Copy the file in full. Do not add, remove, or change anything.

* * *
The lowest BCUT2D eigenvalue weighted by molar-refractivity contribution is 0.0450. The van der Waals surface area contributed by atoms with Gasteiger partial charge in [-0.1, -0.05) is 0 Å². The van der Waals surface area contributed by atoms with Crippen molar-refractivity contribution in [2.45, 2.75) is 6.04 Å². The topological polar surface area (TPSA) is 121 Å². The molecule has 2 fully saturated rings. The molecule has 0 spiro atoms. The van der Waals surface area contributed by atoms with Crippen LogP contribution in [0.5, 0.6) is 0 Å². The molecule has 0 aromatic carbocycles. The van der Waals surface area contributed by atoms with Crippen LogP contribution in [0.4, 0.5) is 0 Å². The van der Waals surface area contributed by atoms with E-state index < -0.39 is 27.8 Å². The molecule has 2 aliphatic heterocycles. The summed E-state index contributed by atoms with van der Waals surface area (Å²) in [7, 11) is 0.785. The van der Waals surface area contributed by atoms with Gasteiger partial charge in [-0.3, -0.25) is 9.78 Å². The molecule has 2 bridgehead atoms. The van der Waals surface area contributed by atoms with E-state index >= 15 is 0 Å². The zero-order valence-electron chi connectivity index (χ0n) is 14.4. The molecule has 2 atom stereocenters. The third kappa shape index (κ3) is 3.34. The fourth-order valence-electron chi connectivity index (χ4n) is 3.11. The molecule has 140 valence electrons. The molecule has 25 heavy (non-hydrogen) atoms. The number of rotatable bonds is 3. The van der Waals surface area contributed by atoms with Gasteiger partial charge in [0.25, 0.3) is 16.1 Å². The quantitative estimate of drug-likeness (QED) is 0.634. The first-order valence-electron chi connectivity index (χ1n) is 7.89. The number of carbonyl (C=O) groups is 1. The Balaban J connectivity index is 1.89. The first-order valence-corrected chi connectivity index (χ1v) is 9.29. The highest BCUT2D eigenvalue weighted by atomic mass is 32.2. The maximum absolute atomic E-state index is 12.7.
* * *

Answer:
The lowest BCUT2D eigenvalue weighted by molar-refractivity contribution is 0.0450. The van der Waals surface area contributed by atoms with Gasteiger partial charge in [-0.1, -0.05) is 0 Å². The van der Waals surface area contributed by atoms with Crippen molar-refractivity contribution in [2.45, 2.75) is 6.04 Å². The topological polar surface area (TPSA) is 121 Å². The molecule has 2 fully saturated rings. The molecule has 0 spiro atoms. The van der Waals surface area contributed by atoms with Crippen LogP contribution in [0.5, 0.6) is 0 Å². The molecule has 0 aromatic carbocycles. The van der Waals surface area contributed by atoms with Crippen LogP contribution in [0.4, 0.5) is 0 Å². The van der Waals surface area contributed by atoms with E-state index < -0.39 is 27.8 Å². The molecule has 2 aliphatic heterocycles. The summed E-state index contributed by atoms with van der Waals surface area (Å²) in [7, 11) is 0.785. The van der Waals surface area contributed by atoms with Gasteiger partial charge in [-0.3, -0.25) is 9.78 Å². The molecule has 2 bridgehead atoms. The van der Waals surface area contributed by atoms with E-state index >= 15 is 0 Å². The zero-order valence-electron chi connectivity index (χ0n) is 14.4. The molecule has 2 atom stereocenters. The third kappa shape index (κ3) is 3.34. The fourth-order valence-electron chi connectivity index (χ4n) is 3.11. The molecule has 140 valence electrons. The molecule has 25 heavy (non-hydrogen) atoms. The number of rotatable bonds is 3. The van der Waals surface area contributed by atoms with Gasteiger partial charge in [0.25, 0.3) is 16.1 Å². The quantitative estimate of drug-likeness (QED) is 0.634. The first-order valence-electron chi connectivity index (χ1n) is 7.89. The number of carbonyl (C=O) groups is 1. The Balaban J connectivity index is 1.89. The first-order valence-corrected chi connectivity index (χ1v) is 9.29. The highest BCUT2D eigenvalue weighted by atomic mass is 32.2. The maximum absolute atomic E-state index is 12.7.